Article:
Another form of love that the Ancient Greeks spoke of was “Ludus”. This is a kind of playful or flirtatious love. It comes alive in friendly banter, around the people we feel comfortable with or when we dance and flirt with others.

Another form was Agape love. This is a love without prejudice, a selfless love, some call it religious love. In Christianity it is seen as the highest form of love. When translated into Latin it became Caritas from which comes the word charity. This is the love that is spoken of by the Epistle Paul’s in 1 Corinthians 13 “4Love is patient, love is kind. It does not envy, it does not boast, it is not proud. 5It is not rude, it is not self-seeking, it is not easily angered, it keeps no record of wrongs.6Love does not delight in evil but rejoices with the truth. 7It always protects, always trusts, always hopes, always perseveres.” Agape has parallels with the Buddhist concept of “metta” or “universal loving kindness”. The Buddha’s word’s on loving kindness, the Metta Sutta says. “So with a boundless heart; Should one cherish all living beings; Radiating kindness over the entire world:”

Another form was “Pragma” or long standing love. This is a form of mature love that develops over long-term relationships say between married couples. Pragma was about making compromises and developing patience and tolerance so that relationships could mature over time. It was not so much about the madness of falling in love we find in “Eros” and more about standing and holding in love. I suspect that this is the kind of love we see less and less of these days. People of my generation seem to be inspired by the need to be free and have their personal needs met, rather than this kind of love. It’s not something I've ever been any good at, I must admit. Over the last few weeks I have seen much of my enormous and complicated family. I have not seen many of them for years. The majority have asked me if I was married yet, to which my stock answer has been “oh I'm not very good at that sort of thing.” Most of them responded in rather lovely ways by saying things like “it will happen at the right time” etc, they all seemed most concerned about me. My uncle Gerald epitomised it with following response, he said “Oh it’ll come lad and when you least expect it.”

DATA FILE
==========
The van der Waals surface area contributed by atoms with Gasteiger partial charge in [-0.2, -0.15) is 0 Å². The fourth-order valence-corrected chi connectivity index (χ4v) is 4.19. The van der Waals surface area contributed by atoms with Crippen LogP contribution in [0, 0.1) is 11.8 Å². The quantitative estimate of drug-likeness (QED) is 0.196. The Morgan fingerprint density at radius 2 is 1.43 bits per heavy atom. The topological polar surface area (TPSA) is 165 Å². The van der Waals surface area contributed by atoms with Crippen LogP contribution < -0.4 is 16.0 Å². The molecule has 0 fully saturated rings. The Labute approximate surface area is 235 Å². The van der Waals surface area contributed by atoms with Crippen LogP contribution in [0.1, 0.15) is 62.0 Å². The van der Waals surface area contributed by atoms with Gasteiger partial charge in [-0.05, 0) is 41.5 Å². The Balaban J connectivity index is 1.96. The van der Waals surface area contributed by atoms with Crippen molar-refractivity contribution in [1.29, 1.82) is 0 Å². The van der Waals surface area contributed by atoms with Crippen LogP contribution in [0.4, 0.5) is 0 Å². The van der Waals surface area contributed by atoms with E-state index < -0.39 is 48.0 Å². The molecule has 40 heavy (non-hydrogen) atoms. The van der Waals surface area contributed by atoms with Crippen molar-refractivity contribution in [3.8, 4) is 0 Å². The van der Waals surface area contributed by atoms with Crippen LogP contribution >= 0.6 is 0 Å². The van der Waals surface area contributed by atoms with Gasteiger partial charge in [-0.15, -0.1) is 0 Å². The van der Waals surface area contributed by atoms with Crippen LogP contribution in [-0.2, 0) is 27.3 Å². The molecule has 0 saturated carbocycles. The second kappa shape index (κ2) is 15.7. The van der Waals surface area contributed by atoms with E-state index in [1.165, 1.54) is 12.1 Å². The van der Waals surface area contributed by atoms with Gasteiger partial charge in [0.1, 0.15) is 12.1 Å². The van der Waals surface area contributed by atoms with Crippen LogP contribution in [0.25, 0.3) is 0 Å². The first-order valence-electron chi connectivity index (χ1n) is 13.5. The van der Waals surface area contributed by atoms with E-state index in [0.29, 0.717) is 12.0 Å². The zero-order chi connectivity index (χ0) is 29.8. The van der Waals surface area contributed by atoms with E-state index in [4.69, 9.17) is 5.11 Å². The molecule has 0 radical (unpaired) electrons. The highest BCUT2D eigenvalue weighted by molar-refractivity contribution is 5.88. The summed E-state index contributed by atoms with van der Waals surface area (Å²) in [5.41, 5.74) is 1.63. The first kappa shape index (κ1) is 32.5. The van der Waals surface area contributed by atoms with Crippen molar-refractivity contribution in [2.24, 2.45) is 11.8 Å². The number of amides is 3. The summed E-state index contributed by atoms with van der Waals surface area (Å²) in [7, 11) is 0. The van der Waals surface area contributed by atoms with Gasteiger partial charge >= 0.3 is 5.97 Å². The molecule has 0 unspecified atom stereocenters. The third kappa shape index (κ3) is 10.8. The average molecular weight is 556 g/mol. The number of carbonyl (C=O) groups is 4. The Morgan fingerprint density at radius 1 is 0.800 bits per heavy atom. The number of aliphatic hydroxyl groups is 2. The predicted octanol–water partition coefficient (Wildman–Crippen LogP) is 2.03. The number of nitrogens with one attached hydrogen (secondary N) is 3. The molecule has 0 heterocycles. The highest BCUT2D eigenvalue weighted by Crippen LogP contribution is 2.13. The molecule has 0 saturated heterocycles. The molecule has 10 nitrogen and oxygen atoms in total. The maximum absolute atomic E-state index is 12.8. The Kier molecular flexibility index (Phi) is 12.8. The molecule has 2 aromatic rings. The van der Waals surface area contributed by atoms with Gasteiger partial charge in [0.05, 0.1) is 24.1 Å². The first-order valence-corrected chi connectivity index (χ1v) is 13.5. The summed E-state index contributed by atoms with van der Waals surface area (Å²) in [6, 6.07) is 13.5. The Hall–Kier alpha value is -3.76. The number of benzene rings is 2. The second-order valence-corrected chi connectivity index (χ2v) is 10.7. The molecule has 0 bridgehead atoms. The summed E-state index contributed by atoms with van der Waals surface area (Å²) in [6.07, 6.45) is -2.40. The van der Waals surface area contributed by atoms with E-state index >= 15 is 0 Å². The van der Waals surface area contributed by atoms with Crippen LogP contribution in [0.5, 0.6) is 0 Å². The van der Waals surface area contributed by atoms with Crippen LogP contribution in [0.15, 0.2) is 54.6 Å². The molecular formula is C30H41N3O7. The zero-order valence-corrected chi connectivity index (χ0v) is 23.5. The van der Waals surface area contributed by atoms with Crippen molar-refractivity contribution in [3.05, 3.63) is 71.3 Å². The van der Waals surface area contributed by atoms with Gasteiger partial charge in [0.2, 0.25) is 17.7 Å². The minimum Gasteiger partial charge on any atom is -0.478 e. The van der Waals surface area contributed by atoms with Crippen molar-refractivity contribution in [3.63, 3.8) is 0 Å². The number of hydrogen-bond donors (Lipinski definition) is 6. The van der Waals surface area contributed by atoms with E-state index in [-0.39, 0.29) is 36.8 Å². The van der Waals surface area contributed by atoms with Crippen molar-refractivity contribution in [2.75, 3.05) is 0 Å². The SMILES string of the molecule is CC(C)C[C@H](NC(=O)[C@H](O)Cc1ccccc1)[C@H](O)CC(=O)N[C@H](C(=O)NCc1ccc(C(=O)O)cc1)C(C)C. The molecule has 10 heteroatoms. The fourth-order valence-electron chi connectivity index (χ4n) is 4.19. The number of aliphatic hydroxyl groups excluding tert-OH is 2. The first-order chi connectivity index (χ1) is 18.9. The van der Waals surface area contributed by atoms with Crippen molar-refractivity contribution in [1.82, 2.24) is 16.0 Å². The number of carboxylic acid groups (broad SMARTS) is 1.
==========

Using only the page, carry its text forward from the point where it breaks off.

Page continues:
The final form was “Philautia” or self love. Now for the ancient Greeks this manifested in two forms. This form of love, like all forms of love, had both a light and a shadow side. Its negative aspect was a form of narcissistic self obsession, which was motivated by vanity and greed and self absorption, to the total neglect of others. Think of the story “Echo and Narcissus”. Yet the other aspect of “Philautia” “self love” was, perhaps the most important, and from which all forms of healthy human love grew. It is what today we would describe as positive self regard, although actually I believe it runs much deeper than that. It is the kind of experience that is vital in order to deeply and appropriately love others and for that matter all life. Without this sense of love being at the core of who we are we are never going to offer “Agape” love to others, or not in a positive way. This is because we will love our neighbour as ourselves, in the sense that we will hate them as we hate ourselves, if we do not experience this form of love at the core of our being. We need to love our reflection as we look at it in the glass, “warts and all and beauty spots too”, although we need to guard against becoming self absorbed. Remember we are formed from the same stuff as everyone else and in everyone is a reflection of the divine. We are formed from the divine spark.

I recently came across an almost perfect expression of what "Love" is. It was in a short piece written by Robert Johnson and titled "Stirring the Oatmeal." Below is a short extract from it.

From "Stirring the Oatmeal" by Robert Johnson

Many years ago a wise friend gave me a name for human love. She called it "stirring-the-oatmeal" love. She was right: Within this phrase, if we will humble ourselves enough to look, is the very essence of what human love is, and it shows us the principal differences between human love and romance.